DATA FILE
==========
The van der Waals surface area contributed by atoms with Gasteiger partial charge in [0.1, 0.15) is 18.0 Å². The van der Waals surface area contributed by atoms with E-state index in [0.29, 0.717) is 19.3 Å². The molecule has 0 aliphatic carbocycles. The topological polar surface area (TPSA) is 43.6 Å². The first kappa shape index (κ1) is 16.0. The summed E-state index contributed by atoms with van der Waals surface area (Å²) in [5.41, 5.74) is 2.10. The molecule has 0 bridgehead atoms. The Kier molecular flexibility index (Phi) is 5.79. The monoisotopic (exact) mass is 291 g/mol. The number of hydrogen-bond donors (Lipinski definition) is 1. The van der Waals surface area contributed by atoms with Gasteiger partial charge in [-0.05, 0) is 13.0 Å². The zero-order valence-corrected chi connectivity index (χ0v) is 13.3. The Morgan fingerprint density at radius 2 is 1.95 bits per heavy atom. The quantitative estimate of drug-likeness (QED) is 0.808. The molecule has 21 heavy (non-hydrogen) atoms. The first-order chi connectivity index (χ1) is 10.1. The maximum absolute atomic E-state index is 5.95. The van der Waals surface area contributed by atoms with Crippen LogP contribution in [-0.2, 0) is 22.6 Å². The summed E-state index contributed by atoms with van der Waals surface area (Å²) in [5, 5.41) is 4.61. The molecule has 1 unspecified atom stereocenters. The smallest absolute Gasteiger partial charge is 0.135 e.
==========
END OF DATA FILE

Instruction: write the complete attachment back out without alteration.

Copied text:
The van der Waals surface area contributed by atoms with Gasteiger partial charge in [0.1, 0.15) is 18.0 Å². The van der Waals surface area contributed by atoms with E-state index in [0.29, 0.717) is 19.3 Å². The molecule has 0 aliphatic carbocycles. The topological polar surface area (TPSA) is 43.6 Å². The first kappa shape index (κ1) is 16.0. The summed E-state index contributed by atoms with van der Waals surface area (Å²) in [5.41, 5.74) is 2.10. The molecule has 0 bridgehead atoms. The Kier molecular flexibility index (Phi) is 5.79. The monoisotopic (exact) mass is 291 g/mol. The number of hydrogen-bond donors (Lipinski definition) is 1. The van der Waals surface area contributed by atoms with Gasteiger partial charge in [-0.05, 0) is 13.0 Å². The zero-order valence-corrected chi connectivity index (χ0v) is 13.3. The Morgan fingerprint density at radius 2 is 1.95 bits per heavy atom. The quantitative estimate of drug-likeness (QED) is 0.808. The molecule has 21 heavy (non-hydrogen) atoms. The first-order chi connectivity index (χ1) is 10.1. The maximum absolute atomic E-state index is 5.95. The van der Waals surface area contributed by atoms with Crippen LogP contribution in [-0.2, 0) is 22.6 Å². The summed E-state index contributed by atoms with van der Waals surface area (Å²) in [5, 5.41) is 4.61. The molecule has 1 unspecified atom stereocenters. The smallest absolute Gasteiger partial charge is 0.135 e.